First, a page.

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1967 Chevy Camaro - Business Sense

Mike Reckley Turned the Experience of Building this Stellar 1967 Camaro into Opening a Hot Rod Shop

Feb 28, 2014
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Like most of us gearheads during our high school years, Mike Reckley remembers many of his friends driving modern muscle cars—cars that performed well from a driveability and handling standpoint but lacked immensely in the "looks" department. "I preferred the classic lines of the '60's and '70's muscle cars," states Mike. "All through high school and college, I had dreams of figuring out how to upgrade classic cars to handle like modern sports cars."

Years after the education process Mike's dream of owning a classic hot rod came to fruition via this 1967 Camaro. What started out as a few simple upgrades turned into a five-year overhaul. Not uncommon, stories like this are a fairly regular occurrence in the muscle car world.

Mike purchased the car in the spring of 2005 for what would have been a fair price had the car been exactly what it appeared to be from the exterior's standpoint. Unfortunately, as Mike dug into the car a little, hidden problems were exposed from various subpar backyard repairs to the body, brakes, engine, transmission, wiring, and cooling system. These not only added extra work but increased Mike's frustration as he tried to execute his simple upgrades. But like most of us hot rodders, Mike wasn't about to shy away from a challenge. It was on!


"With a lot of work in the balance, the initial plan was to improve the front suspension, steering, brakes, and rebuild the engine," tells Mike. "It was about that time I stumbled across the lateral-g.net website where I discovered new parts from a company called Detroit Speed and Engineering. I couldn't believe it; others were doing what I had thought about for years. This changed everything."

With Mike excited about the car's Pro Touring build direction, finding a qualified shop to perform the work wasn't going so well. "I couldn't find a shop with the experience to do the upgrades I wanted," said Mike. "And when I did come across an able shop, the money they wanted to do the job was out of my budget, so I decided to do the work myself."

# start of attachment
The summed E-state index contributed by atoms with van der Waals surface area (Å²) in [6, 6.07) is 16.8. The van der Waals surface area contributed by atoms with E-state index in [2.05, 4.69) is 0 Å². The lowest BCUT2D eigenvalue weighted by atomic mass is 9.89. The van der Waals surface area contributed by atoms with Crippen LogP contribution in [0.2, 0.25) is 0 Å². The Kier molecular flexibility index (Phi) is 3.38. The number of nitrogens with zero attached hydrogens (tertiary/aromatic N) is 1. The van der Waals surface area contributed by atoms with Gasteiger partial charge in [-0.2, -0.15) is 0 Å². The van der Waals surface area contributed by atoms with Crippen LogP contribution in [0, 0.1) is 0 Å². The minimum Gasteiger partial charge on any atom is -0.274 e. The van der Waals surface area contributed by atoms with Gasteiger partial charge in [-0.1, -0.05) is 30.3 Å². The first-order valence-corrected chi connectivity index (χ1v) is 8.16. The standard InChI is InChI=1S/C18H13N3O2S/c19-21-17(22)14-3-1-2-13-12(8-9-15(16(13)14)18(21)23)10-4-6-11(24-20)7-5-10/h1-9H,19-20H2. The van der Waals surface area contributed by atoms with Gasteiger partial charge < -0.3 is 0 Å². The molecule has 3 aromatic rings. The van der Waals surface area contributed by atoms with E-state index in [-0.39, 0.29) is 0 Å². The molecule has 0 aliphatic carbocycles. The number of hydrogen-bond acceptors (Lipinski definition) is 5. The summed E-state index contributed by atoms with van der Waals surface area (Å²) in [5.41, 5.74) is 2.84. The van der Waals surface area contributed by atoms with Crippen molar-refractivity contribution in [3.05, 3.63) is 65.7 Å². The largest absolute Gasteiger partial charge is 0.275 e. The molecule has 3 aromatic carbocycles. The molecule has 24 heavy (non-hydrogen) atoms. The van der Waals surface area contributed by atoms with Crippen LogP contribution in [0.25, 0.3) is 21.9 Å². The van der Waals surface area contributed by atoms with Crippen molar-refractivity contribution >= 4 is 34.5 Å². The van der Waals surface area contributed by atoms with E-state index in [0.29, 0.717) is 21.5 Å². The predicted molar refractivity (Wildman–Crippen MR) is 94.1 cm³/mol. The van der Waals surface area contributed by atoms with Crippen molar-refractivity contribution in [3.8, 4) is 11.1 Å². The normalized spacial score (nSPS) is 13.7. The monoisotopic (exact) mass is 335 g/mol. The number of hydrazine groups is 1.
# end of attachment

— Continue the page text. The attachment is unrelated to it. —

Mike teamed up with his dad, Fred, a mechanical engineer and former sprint car engine builder, to move forward with the upgrades. Starting with the bodywork, Mike and Fred were introduced to a host of reckless sheetmetal repairs done by the previous owner. Fortunately, the less-than-adequate work was done with OEM GM panels so the plan was to salvage those pieces since he knew the fitment would be precise. With a new MIG welder at the ready, Mike and Fred began correctly re-installing the quarters. He even went as far as to build a body fixture to ensure the framerails were put back to GM specs. From there the duo grafted in a new roof panel, floorpans, outer wheeltubs, DSE mini-tubs, subframe connectors, smooth firewall, and more—all in Mike's three-car garage. Talk about ambitious—the Reckley's were on a roll.


With the bodywork healing process taken care of, a modern engine with serious horsepower was next on their to-do list. Fred went ahead and assembled a killer 402ci LS2 stuffed with a forged rotating assembly featuring a K1 crank, Wiseco 10.6:1 pistons, GM LS3 heads and pushrods, and a COMP LS2 cam (0.607/0.621 lift and 219/235 duration at 0.050-inch). Fuel and air distribution comes by way of a GM LS3 intake manifold and fuel injectors, while a CTS-V VaporWorx fuel pump provides ample amounts of swill. Air introduction comes via a K&N element and custom-fabbed Speedkraft inlet tube and housing. Not entirely happy with the stock routing, Mike rebuilt a pair of 1 7⁄8-inch stainless headers, fabbed up a 3-inch X-pipe exhaust system, and topped off the ensemble with 3-inch MagnaFlow mufflers. The final reward is 550 hp at 6,500 rpm and 500 lb-ft of torque at 2,500 rpm. That's ample giddy-up to get this pony car around town, cones, and a quick exit of any apex Mike comes upon.